Elliot spins a world similar to the ancient Greece and Roman societies (will win brownie points with me every time because I LOVE these societies) where hierarchy, class, and entitlement reign supreme. Jess, the main protagonist is the daughter of a low-born Patron, elevated to the rank of Captain, and a Commoner mother. In this society this mixing of Patron and Commoner is frowned upon and despite other Patron men’s assistance Jess’s parents remain faithful to each other for twenty years. All Jess wants to do is to run in the Fives, a competition that has great rewards and fame but cannot because of the strict Patron rules confining women. Defying these rules, Jess competes in the Fives but in the process it costs everything that she holds dear. Standing in the ruin of her life, Jess stops at nothing to make sure her family lives and is well no matter the cost.
What made me love Court of Fives was the world-building and how true to those previously mentioned societies Elliot got. In Ancient Greece, especially in Athens, women were treated with extreme sexism and allowed to do anything but keep the household and have children. It is on point as well that male children were the preferred sex of children and if someone had too many daughters it was considered a curse. The world-building was well written and just the right amount of description and character development.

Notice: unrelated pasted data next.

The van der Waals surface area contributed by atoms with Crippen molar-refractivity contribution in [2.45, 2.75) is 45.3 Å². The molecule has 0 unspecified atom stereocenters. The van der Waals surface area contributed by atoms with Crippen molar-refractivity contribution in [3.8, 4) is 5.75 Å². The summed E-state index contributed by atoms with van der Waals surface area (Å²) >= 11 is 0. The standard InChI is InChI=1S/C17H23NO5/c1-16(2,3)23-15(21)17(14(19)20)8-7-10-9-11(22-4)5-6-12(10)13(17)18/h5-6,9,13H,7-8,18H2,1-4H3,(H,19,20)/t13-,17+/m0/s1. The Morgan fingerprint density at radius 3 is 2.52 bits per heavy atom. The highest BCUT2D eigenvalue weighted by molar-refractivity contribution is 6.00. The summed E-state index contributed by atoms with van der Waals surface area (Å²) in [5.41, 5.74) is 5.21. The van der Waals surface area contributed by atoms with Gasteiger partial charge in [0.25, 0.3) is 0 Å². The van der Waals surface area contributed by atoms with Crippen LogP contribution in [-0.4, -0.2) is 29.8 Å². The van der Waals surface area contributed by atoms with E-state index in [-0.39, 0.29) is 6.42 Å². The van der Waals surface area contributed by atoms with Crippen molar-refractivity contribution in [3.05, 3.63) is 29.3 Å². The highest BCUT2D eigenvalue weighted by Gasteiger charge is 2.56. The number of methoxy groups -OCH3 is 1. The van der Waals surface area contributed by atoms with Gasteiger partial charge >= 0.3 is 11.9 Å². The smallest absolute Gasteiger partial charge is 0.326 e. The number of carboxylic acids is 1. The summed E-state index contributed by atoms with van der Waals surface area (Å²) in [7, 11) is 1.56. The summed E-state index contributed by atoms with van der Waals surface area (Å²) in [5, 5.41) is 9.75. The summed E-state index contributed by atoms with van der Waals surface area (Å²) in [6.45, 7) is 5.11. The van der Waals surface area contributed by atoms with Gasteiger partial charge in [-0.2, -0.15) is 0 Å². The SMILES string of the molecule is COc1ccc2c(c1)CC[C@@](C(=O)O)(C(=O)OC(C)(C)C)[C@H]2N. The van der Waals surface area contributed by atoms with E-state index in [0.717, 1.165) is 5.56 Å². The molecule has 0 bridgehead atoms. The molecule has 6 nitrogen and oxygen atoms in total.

When it comes to the family bound, especially the sisters Maraya, Jess, Bethany, and Amaya I couldn’t help but see some striking similarities between Pride and Prejudice. Some might ask what the heck I am talking about but it was especially apparent in the youngest sister Amaya. She reminded me of Kitty with her obsession with her physical appearance and how things affect her and making the richest marital match. So much so that I cringed every time she talked just as I did with Kitty. I will not go into more detail about the family aspect because it is a HUGE part of the book and I aim to not spoil the story for people reading my reviews. Just know, that I think that Elliot did a wonderful job at creating a story that tugs at your heart strings at how far Jess is willing to go for her family.
Would I recommend it:
Yes, yes, a million times yes! It does have its annoyance but I feel like the story is so engrossing that it makes up for them. I’m definitely going to be waiting for the sequel and reading it as soon as I can!
Waiting on the sequel!